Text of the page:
How hard is the test? Who are these failing students? Are policies regarding the exam too lenient?
Lawmakers are pondering that last question before convening for the 2008 Legislature. Some are dismayed students can receive a diploma without passing the test. Others have sought exemptions for students with disabilities or limited English.
"Every year we have a bill proposed that talks about giving the state Board [of Education] some latitude" but "it's always very broad and never gets out of committee," said Rep. Greg Hughes, R-Draper, House chairman of the Education Interim Committee.
A presentation during last week's Education Interim Committee meeting summarized strategies adopted in other states. Lawmakers want to accommodate mental or linguistic handicaps without creating loopholes for everyone else. In the meantime, state and district officials are working to get a better sense of who's not passing and why.
In May, the Utah State Office of Education released results of the Utah Basic Skills Competency Test (UBSCT), the state's high school exit exam. Students have five chances to take the reading, writing and math portions, starting in 10th grade. Three or more flubbed attempts to pass any one section results in a diploma noting the failure. In 2007, only 74 percent of Utah seniors passed all three sections. The fate of the other 26 percent is far from clear.
Some likely dropped out or didn't show up on test day. Most struggle with English or have disabilities. Some have severe disabilities and took an alternative assessment. Many met graduation requirements and received the footnoted diploma.
In the Davis School District, 15 percent of seniors failed to pass the exit exam. Of those, 4.4 percent received diplomas and roughly 6 percent were youth in custody, or were participants in Job Corps or other programs outside high schools, assessment supervisor Jeff Williams said. Of 3.4 percent of students who didn't pass and didn't graduate (169 students), more than half were disabled or learning English, he said.
Unfortunately, few districts can paint such a clear picture. Many can't say how many students graduate without passing the exit exam because they don't ask high schools to report that data. And district stats seem at odds with state numbers.
Pass rates in the state's four largest school districts - Alpine, Granite, Jordan and Davis, which enroll more than half of Utah's students - range from 81 percent to 92 percent. Even Salt Lake City district, which is smaller and has far more minority students, saw 77 percent of students pass. So it's unclear how the state average could be so low.
Part of the problem lies in trying to track students. School enrollment numbers fluctuate as students move, enroll part-time, skip classes for weeks on end or drop out. The state calculates percentages based on October enrollment, but many districts count seniors in the spring.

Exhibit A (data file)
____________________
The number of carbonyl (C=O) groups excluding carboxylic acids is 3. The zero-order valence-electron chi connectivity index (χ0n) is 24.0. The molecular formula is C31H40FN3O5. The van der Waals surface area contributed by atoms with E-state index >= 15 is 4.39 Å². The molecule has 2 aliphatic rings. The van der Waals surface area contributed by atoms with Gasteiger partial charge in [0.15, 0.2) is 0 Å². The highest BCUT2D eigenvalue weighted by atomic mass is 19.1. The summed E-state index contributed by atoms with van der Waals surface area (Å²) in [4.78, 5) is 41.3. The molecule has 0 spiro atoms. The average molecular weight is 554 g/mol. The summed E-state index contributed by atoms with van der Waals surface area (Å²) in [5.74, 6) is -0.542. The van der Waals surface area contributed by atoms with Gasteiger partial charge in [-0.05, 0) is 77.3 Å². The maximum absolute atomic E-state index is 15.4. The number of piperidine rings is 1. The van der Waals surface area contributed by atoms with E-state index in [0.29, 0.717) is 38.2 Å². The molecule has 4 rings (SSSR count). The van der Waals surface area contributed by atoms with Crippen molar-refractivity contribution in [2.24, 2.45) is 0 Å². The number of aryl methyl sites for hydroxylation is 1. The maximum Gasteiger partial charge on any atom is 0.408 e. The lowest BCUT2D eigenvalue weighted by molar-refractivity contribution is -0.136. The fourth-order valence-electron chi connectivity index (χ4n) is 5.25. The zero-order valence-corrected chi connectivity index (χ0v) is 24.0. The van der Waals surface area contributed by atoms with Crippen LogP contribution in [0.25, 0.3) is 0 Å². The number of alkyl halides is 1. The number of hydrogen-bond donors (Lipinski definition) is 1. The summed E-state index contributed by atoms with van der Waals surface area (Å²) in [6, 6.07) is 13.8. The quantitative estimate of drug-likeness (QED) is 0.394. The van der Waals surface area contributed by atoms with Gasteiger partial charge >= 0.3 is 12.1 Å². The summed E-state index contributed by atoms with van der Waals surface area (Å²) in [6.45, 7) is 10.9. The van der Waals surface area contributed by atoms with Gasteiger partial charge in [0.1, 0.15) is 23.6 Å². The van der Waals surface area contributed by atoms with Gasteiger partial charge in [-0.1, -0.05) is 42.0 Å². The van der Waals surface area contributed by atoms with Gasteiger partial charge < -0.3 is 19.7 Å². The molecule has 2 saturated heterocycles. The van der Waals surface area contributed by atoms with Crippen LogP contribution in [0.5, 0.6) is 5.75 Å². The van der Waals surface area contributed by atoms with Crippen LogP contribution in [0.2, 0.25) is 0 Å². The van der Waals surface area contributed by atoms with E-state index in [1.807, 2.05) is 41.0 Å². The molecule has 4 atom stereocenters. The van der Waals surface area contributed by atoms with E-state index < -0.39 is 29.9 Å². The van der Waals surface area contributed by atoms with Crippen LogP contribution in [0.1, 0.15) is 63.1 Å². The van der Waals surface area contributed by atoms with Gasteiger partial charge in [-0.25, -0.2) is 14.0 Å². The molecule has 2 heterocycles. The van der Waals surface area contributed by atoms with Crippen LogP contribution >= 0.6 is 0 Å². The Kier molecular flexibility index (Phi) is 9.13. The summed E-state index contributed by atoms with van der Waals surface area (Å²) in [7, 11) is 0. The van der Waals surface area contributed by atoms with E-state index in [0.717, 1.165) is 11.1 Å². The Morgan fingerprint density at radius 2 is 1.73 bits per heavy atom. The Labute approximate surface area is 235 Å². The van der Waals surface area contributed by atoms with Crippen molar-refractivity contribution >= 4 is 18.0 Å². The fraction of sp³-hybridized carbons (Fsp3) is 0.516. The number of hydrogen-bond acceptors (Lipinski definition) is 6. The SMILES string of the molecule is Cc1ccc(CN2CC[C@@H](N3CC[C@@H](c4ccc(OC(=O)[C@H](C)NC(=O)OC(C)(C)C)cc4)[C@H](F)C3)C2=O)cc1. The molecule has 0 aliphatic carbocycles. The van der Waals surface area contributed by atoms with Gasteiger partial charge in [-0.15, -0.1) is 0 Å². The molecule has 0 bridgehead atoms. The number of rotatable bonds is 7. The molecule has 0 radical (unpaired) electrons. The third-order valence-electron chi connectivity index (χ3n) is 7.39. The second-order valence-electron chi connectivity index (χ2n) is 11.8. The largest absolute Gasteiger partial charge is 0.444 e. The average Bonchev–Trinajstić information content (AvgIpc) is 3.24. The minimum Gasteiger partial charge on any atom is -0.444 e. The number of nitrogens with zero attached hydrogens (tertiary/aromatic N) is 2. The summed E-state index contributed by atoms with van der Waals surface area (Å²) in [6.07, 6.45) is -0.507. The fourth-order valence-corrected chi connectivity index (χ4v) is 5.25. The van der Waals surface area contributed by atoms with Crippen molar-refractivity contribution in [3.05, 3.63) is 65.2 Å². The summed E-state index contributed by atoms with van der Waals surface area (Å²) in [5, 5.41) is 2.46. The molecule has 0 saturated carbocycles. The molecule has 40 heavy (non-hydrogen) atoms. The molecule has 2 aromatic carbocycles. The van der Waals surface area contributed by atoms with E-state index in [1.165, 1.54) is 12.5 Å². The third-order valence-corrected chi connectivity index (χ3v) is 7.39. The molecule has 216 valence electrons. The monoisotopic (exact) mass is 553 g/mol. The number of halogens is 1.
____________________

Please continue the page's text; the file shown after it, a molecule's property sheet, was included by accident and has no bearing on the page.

So kids who left school halfway through the year end up in the state's "failed to pass" column but not in most districts'. (Davis district is one exception because it counts all seniors who ever sat in a district school last year.) Also, students who mastered another state's exit exam get a "pass" from districts but may not be counted by the state, Davis and Jordan officials said. State assessment officials were unavailable for comment last week.
The state won a $4.6 million federal grant this month to improve student data tracking among districts and the state. The new system should make it easier for state and district officials to follow the fate of all students, including those struggling with exit exams, said Jo Ellen Killpack, Salt Lake City School District's supervisor of accountability and student performance.
As educators learn more about the students who aren't passing, policies might change to ensure the test is fair. Legislators already are discussing whether to make allowances for students with certain handicaps and have started by looking at other states. At least 22 states require students to pass high school exit exams and at least four more will do so by 2012, according to an analysis presented by Connie Steffan, legislative policy analyst.
But Utah isn't one of them, because seniors can receive diplomas without passing. That discovery infuriated legislators who believe they passed a law withholding diplomas from those who don't pass the exit exam.
Nine states measure competency using some other test or classroom evaluation or allow an alternative exam for kids who don't test well.
Two states waive exit exam requirements for kids who've been learning English for fewer than three years. And many states make allowances for special education students - including lowering the bar or allowing special testing conditions.
A time crunch didn't allow legislators to discuss the report, but they'll likely return to it at a future meeting before the 2008 session, several said.
"We're hopeful that a reasonable bill looking at some of the inequities could be addressed without giving carte blanche to eliminate [the exam]," Hughes said.
* NICOLE STRICKER can be reached at firstname.lastname@example.org or 801-257-8999.
* Lawmakers mandated the Utah Basic Skills Competency Test (UBSCT) to ensure that graduates demonstrate basic skills.
* Tests include reading, writing and math segments. Students have five chances to pass all three segments, starting in 10th grade.
* Students who have completed all graduation requirements can still graduate without having passed the exam, but diplomas note whether all sections of the test have been passed.